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Fundamentals of Pharmacology for Veterinary TechniciansChapter 5 Veterinary Drug Use and Prescribing © 2004 by Thomson Delmar Learning, a part of the Thomson Corporation.
© 2004 by Thomson Delmar Learning, a part of the Thomson Corporation.Types of Drugs Chemical name: Provides scientific and technical information Is a precise description of the substance Example: 7-chloro-1,3-dihydro-1-methyl-5-phenyl-2H-1,4-benzodiazepin-2-one © 2004 by Thomson Delmar Learning, a part of the Thomson Corporation.
© 2004 by Thomson Delmar Learning, a part of the Thomson Corporation.Types of Drugs Generic (nonproprietary) name: Official identifying name of the drug (assigned by the U.S. Adopted Names Council) Describes the active drug Written using lowercase letters Example: diazepam Brand (trade, proprietary) name: Establishes legal proprietary recognition for the corporation that developed the drug Is registered with the U.S. Patent Office and is used only by the company that registered the drug Is written in capital letters or begins with a capital letter and has a circled, superscript R by its name Example: Valium © 2004 by Thomson Delmar Learning, a part of the Thomson Corporation.
Sources of Drug InformationUnited States Pharmacopoeia (USP) Publication that is the legally recognized drug standard of the United States Describes the source, appearance, properties, standards of purity, and other requirements of the most important pure drugs The FDA requires that all drugs meet USP standards of purity, quality, and uniformity Drug label Label on drug bottle or vial must contain: Drug names (generic and trade) Drug concentration and quantity Name and address of manufacturer Manufacturer’s control or lot number Expiration date of drug Withdrawal time (if warranted) Controlled substance status of drug (if warranted) © 2004 by Thomson Delmar Learning, a part of the Thomson Corporation.
Sources of Drug InformationPackage insert Provided with drugs to meet regulatory requirements Registered trade name, generic name, controlled substance notation if warranted Description or composition statement Clinical pharmacology, actions, or mode of action Indications and usage Contraindications Precautions Warnings Adverse reactions or side effects Overdosage information Dosage administration Storage How supplied © 2004 by Thomson Delmar Learning, a part of the Thomson Corporation.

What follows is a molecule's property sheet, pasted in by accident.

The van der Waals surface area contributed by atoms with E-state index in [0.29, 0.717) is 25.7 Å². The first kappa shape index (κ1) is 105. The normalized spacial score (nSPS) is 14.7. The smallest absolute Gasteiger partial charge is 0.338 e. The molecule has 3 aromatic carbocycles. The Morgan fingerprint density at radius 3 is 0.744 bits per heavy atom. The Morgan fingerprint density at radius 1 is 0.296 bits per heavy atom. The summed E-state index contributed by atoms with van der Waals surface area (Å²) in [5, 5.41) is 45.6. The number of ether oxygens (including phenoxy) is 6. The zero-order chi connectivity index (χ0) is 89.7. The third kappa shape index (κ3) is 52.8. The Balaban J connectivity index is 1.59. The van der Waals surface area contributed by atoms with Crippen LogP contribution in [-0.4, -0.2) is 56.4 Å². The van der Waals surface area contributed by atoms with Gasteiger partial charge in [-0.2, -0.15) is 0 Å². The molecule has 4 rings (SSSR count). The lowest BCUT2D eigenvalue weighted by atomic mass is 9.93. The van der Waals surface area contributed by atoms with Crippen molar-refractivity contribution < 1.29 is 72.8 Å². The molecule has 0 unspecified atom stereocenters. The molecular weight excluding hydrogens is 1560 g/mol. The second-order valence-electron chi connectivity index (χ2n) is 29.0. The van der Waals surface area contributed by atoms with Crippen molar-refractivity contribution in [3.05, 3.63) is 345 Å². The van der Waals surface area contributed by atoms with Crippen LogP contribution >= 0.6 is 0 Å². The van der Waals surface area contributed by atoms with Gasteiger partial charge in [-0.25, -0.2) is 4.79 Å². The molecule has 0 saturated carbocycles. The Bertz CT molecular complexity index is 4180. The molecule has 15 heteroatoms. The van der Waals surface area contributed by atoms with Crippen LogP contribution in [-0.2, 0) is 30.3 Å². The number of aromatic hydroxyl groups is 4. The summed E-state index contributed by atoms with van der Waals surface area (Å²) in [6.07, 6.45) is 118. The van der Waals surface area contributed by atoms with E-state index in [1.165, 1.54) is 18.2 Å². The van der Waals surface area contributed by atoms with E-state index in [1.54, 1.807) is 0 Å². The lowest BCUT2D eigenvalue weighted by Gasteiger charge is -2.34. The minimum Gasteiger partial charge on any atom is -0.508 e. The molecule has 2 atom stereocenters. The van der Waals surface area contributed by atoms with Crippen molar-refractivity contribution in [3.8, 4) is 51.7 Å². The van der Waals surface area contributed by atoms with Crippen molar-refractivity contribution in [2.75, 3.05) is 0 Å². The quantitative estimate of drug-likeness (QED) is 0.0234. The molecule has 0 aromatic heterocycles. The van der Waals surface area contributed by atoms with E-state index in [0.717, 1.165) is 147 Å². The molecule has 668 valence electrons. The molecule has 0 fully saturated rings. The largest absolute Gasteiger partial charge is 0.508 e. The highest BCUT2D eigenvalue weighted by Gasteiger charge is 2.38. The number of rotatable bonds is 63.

© 2004 by Thomson Delmar Learning, a part of the Thomson Corporation.Package Insert © 2004 by Thomson Delmar Learning, a part of the Thomson Corporation.
Sources of Drug InformationDrug References Bound book of information on package inserts Physician’s Desk Reference (PDR): human-approved drugs Veterinary Pharmaceuticals and Biologicals (VPB) Compendium of Veterinary Products (CVP) © 2004 by Thomson Delmar Learning, a part of the Thomson Corporation.
© 2004 by Thomson Delmar Learning, a part of the Thomson Corporation.Expiration Dates Expiration date is the date before which a drug meets all specifications and after which the drug can no longer be used Expiration dates are assigned based on the stability of or experience with the drug Expiration dates for drugs that are mixed in the clinic vary depending on the reconstitution and refrigeration status of the drugs © 2004 by Thomson Delmar Learning, a part of the Thomson Corporation.
Drugs Used in Veterinary PracticeVeterinary drugs are those approved only for use in animals Human drugs are approved by the FDA and guidelines for their use in food-producing animals is provided in the Compliance Policy Guide A veterinarian/client/patient relationship must be established before any medication is prescribed for an animal Guidelines for veterinarian/client/patient relationships are provided in Table 5-2 © 2004 by Thomson Delmar Learning, a part of the Thomson Corporation.
© 2004 by Thomson Delmar Learning, a part of the Thomson Corporation.Prescriptions A prescription is an order to a pharmacist, written by a licensed veterinarian, to prepare the prescribed medicine, to affix the directions, and to sell the preparation to the client © 2004 by Thomson Delmar Learning, a part of the Thomson Corporation.
© 2004 by Thomson Delmar Learning, a part of the Thomson Corporation.Dispensing Drugs Prescription drugs may be dispensed by pharmacists or trained veterinary staff Veterinary prescription drugs should be properly labeled when dispensed Remember that veterinary staff members cannot refill or dispense medications without veterinarian approval Medications must be dispensed in childproof containers Labels with cautionary statements may also be used on the prescription © 2004 by Thomson Delmar Learning, a part of the Thomson Corporation.
Label on the PrescriptionThe label on the prescription should be complete and contain: The name and address of the dispenser The client’s name (+/- address) The animal’s name and species The drug name, strength, and quantity The date of the order Directions for use Any refill information (if warranted) © 2004 by Thomson Delmar Learning, a part of the Thomson Corporation.
Parts of a Prescription Label© 2004 by Thomson Delmar Learning, a part of the Thomson Corporation.
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